Area homeowners squeezed by adjustable rate mortgages

Monday, August 20, 2007

In July, 19 separate legal advertisements were published for foreclosure sales in Cape Girardeau County. This past Wednesday, there were nine more.

Of those 28 advertisements, 25 were notices for the default on mortgage loans issued since 2001. While none of the homeowners named in the ads would speak about their circumstances when contacted, the time period involved corresponds to the period when mortgage companies were making many risky loans. And figures from the county Recorder of Deeds office confirms this year will see a significant rise in foreclosures locally.

While there were 94 trustee's deeds filed in Cape Girardeau County in 2006, this year has seen 76 so far. And many of the 28 foreclosures included in the recent legal notices are not included in this year's figure.

Homeowners, even those with the best credit, are being squeezed by rising payments for adjustable rate mortgages, experts said. And for those who took part in the easy credit world of riskier loans that prevailed in the housing market over the past five years, circumstances can be even more severe.

The resulting shake-out is rocking financial markets across the world as rising numbers of homeowners are unable to pay their loans. The Federal Reserve took steps Friday to quiet markets by cutting a key interest rate and sending signals that additional rate cuts will follow.

Understanding why so many people are struggling with their loans -- and why it has such an impact on worldwide credit markets -- requires understanding the array of mortgage loans now available, said Mark Gorman, chairman of the Missouri Mortgage Banking Association and a partner in Gorman & Gorman Home Loans of St. Louis. The days of dealing with the original lender for the life of a home loan are long gone. Now loans are bundled and sold to investors as mortgage-backed securities.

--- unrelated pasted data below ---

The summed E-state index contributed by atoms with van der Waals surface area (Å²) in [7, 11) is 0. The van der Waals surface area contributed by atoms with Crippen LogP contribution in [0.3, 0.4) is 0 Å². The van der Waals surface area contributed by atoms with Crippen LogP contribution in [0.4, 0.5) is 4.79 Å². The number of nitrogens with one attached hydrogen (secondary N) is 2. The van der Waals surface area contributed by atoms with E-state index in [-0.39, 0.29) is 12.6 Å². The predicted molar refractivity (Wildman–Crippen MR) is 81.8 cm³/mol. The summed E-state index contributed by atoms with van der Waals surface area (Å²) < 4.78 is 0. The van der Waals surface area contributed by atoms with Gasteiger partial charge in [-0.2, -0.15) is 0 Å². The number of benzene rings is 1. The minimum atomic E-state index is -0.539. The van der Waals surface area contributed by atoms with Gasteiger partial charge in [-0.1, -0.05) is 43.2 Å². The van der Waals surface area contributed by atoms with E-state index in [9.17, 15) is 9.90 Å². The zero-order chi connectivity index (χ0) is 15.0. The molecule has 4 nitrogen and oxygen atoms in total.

News stories about weakness in financial markets focuses on subprime loans without explaining very well how those loans work, he said. For example, a lender with a low credit score, high existing debt or a poor loan-to-home value ratio were all candidates for subprime loans.

And those loans had a variety of methods for making people qualify, Gorman said. Some lenders accepted borrowers' claims about their income without verification. Others, he said, offered "negative amortization loans" that started buyers out with a set payment and added extra interest charges to the balance of the loan.

Adjustable rate buyers got hit the worst, he said. Whether the debtor was a high or a low risk, adjustable rates have in many instances doubled the cost of paying interest. Borrowers could get a loan that started at 4 percent in 2003, Gorman said, and the rate on that loan now is likely to be 7 1/2 percent. On a $200,000 mortgage, that change would add $583 a month to interest charges.